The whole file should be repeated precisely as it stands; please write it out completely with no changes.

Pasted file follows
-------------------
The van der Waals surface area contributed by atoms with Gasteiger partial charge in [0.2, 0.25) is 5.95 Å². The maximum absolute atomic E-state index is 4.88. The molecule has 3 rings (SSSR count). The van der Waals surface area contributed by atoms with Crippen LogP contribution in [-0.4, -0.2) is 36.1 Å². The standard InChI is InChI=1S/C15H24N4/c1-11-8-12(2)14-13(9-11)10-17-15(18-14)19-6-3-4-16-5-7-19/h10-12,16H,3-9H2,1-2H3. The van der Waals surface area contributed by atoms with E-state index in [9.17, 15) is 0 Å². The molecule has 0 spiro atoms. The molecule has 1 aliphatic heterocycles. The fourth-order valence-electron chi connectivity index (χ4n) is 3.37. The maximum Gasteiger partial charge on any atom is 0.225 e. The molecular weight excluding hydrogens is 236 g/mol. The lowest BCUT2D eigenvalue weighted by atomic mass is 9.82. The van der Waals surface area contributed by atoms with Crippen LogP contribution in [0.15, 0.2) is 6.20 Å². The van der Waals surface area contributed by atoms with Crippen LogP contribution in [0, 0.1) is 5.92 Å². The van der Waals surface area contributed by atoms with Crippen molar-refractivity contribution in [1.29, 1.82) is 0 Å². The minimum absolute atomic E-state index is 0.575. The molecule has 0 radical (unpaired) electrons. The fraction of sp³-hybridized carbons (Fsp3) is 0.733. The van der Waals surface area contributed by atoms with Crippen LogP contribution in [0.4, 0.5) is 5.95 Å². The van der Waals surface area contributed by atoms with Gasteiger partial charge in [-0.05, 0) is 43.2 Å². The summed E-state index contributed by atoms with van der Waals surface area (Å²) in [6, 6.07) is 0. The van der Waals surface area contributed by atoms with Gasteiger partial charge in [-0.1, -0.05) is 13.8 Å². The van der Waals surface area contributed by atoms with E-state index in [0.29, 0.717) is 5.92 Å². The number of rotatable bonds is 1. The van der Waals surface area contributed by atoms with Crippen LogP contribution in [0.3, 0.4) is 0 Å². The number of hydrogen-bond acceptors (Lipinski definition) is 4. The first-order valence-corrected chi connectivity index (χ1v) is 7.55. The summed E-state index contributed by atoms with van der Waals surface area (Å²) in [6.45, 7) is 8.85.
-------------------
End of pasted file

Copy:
The van der Waals surface area contributed by atoms with Gasteiger partial charge in [0.2, 0.25) is 5.95 Å². The maximum absolute atomic E-state index is 4.88. The molecule has 3 rings (SSSR count). The van der Waals surface area contributed by atoms with Crippen LogP contribution in [-0.4, -0.2) is 36.1 Å². The standard InChI is InChI=1S/C15H24N4/c1-11-8-12(2)14-13(9-11)10-17-15(18-14)19-6-3-4-16-5-7-19/h10-12,16H,3-9H2,1-2H3. The van der Waals surface area contributed by atoms with E-state index in [9.17, 15) is 0 Å². The molecule has 0 spiro atoms. The molecule has 1 aliphatic heterocycles. The fourth-order valence-electron chi connectivity index (χ4n) is 3.37. The maximum Gasteiger partial charge on any atom is 0.225 e. The molecular weight excluding hydrogens is 236 g/mol. The lowest BCUT2D eigenvalue weighted by atomic mass is 9.82. The van der Waals surface area contributed by atoms with Crippen LogP contribution in [0.15, 0.2) is 6.20 Å². The van der Waals surface area contributed by atoms with Crippen LogP contribution in [0, 0.1) is 5.92 Å². The van der Waals surface area contributed by atoms with Crippen molar-refractivity contribution in [1.29, 1.82) is 0 Å². The minimum absolute atomic E-state index is 0.575. The molecule has 0 radical (unpaired) electrons. The fraction of sp³-hybridized carbons (Fsp3) is 0.733. The van der Waals surface area contributed by atoms with Crippen LogP contribution in [0.4, 0.5) is 5.95 Å². The van der Waals surface area contributed by atoms with Gasteiger partial charge in [-0.05, 0) is 43.2 Å². The summed E-state index contributed by atoms with van der Waals surface area (Å²) in [6, 6.07) is 0. The van der Waals surface area contributed by atoms with Gasteiger partial charge in [-0.1, -0.05) is 13.8 Å². The van der Waals surface area contributed by atoms with E-state index in [0.29, 0.717) is 5.92 Å². The number of rotatable bonds is 1. The van der Waals surface area contributed by atoms with Crippen LogP contribution in [0.3, 0.4) is 0 Å². The number of hydrogen-bond acceptors (Lipinski definition) is 4. The first-order valence-corrected chi connectivity index (χ1v) is 7.55. The summed E-state index contributed by atoms with van der Waals surface area (Å²) in [6.45, 7) is 8.85.